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The End of (Economic) History



Some papers, for reasons which remain at least partially obscure, leave a persistent trace in intellectual history. Such is the case with Keynes’ paper “Economic Possibilities for our Grandchildren”, although it never attracted much attention within the economic profession, besides reference here and there to the power of simple economic calculations: A possible explanation is that Keynes, in freeing himself from economic rigor, is attempting to unveil his moral philosophy. Because a great economist is not necessarily a great philosopher we should not ab initio expect the result to be at the level we are accustomed to in reading Keynes. What matters is not so much the way Keynes answers the questions he poses but the nature of the questions themselves. Could the very functioning of the capitalist system lead to the solution of the economic problem and hence to the end of capitalism itself? This paper sustains that the answers given by Keynes to these questions are grounded on three elements: arithmetic, the neurosis of capitalism and the communism of the elites. On the first element, Keynes is right; one may even argue that his reasoning anticipates Solow’s growth model. The second element is rooted in the context in which Keynes was writing and grounded on a false interpretation of Freud’s work which led him to a simplistic analysis of human needs. The third element unveils his aristocratic view of society. What is remarkable in “the economic possibilities” is the powerful intuition of Keynes and even more remarkable the nature of the questions he poses. Each and every economist should try to answer the question of the ends of the economic system and of its possible end. What is deceptive is the naivety with which Keynes deals with human needs and even more deceptive his arrogance and the questionable moral which goes with it.
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  • Jean-Paul Fitoussi, 2007. "The End of (Economic) History," Documents de Travail de l'OFCE 2007-17, Observatoire Francais des Conjonctures Economiques (OFCE).
  • Handle: RePEc:fce:doctra:0717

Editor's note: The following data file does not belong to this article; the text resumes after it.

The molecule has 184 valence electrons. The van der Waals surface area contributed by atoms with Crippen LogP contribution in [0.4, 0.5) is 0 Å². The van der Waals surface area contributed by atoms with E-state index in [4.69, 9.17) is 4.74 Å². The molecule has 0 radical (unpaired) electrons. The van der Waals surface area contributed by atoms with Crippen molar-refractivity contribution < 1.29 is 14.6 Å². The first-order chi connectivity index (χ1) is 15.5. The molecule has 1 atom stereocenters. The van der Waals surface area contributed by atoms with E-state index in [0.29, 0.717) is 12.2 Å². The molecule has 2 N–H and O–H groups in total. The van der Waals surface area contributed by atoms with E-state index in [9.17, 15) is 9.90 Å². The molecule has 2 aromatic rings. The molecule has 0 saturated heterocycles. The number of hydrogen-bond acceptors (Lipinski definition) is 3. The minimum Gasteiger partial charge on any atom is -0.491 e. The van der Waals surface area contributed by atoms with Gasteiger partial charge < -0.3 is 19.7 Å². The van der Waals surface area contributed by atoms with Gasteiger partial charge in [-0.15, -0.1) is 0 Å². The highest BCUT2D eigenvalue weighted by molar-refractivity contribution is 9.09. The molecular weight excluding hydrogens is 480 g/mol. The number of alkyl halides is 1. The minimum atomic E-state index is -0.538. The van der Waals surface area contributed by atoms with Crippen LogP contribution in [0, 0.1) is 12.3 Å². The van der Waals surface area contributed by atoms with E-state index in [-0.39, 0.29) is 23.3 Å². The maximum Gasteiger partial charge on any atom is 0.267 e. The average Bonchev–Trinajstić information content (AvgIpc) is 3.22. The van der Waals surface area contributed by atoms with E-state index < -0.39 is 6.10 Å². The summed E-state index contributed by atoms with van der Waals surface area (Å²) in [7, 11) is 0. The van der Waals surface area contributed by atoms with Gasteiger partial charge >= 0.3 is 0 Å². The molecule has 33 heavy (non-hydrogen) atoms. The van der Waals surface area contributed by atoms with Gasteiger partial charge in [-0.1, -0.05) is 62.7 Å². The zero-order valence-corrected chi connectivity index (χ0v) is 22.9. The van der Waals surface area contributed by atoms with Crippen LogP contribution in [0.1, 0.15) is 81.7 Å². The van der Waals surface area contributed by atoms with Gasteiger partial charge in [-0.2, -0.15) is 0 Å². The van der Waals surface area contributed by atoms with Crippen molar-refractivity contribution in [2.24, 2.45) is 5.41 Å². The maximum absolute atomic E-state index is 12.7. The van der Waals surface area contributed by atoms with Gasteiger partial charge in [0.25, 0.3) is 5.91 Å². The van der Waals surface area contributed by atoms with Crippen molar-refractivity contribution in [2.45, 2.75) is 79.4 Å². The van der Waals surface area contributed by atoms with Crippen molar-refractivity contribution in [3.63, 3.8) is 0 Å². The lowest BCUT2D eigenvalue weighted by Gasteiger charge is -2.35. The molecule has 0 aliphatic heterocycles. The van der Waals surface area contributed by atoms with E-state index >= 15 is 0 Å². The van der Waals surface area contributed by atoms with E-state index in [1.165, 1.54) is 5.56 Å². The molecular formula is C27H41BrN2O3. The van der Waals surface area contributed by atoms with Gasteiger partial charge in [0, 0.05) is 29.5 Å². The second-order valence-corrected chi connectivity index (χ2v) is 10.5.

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    References listed on IDEAS

    1. Paul Krugman, 1996. "Domestic Distortions and the Deindustrialization Hypothesis," NBER Working Papers 5473, National Bureau of Economic Research, Inc.
    2. Francesco Saraceno, 2003. "Wage Regimes, Accumulation and Finance Constraints: Keynesian Unemployment Revisited," Macroeconomics 0311007, EconWPA.
    3. Paul A. Samuelson, 2004. "Where Ricardo and Mill Rebut and Confirm Arguments of Mainstream Economists Supporting Globalization," Journal of Economic Perspectives, American Economic Association, vol. 18(3), pages 135-146, Summer.
    4. Mario Amendola & Jean-Luc Gaffard & Francesco Saraceno, 2004. "Wage Flexibility and Unemployment: The Keynesian Perspective Revisited," Scottish Journal of Political Economy, Scottish Economic Society, vol. 51(5), pages 654-674, November.
    5. Amendola, Mario & Gaffard, Jean-Luc, 1998. "Out of Equilibrium," OUP Catalogue, Oxford University Press, number 9780198293804, June.
    6. Richard A. Brecher, 1974. "Minimum Wage Rates and the Pure Theory of International Trade," The Quarterly Journal of Economics, Oxford University Press, vol. 88(1), pages 98-116.
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    JEL classification:

    • A13 - General Economics and Teaching - - General Economics - - - Relation of Economics to Social Values
    • D11 - Microeconomics - - Household Behavior - - - Consumer Economics: Theory
    • D63 - Microeconomics - - Welfare Economics - - - Equity, Justice, Inequality, and Other Normative Criteria and Measurement
    • E12 - Macroeconomics and Monetary Economics - - General Aggregative Models - - - Keynes; Keynesian; Post-Keynesian
    • E21 - Macroeconomics and Monetary Economics - - Consumption, Saving, Production, Employment, and Investment - - - Consumption; Saving; Wealth
    • O47 - Economic Development, Innovation, Technological Change, and Growth - - Economic Growth and Aggregate Productivity - - - Empirical Studies of Economic Growth; Aggregate Productivity; Cross-Country Output Convergence
    • P17 - Economic Systems - - Capitalist Systems - - - Performance and Prospects

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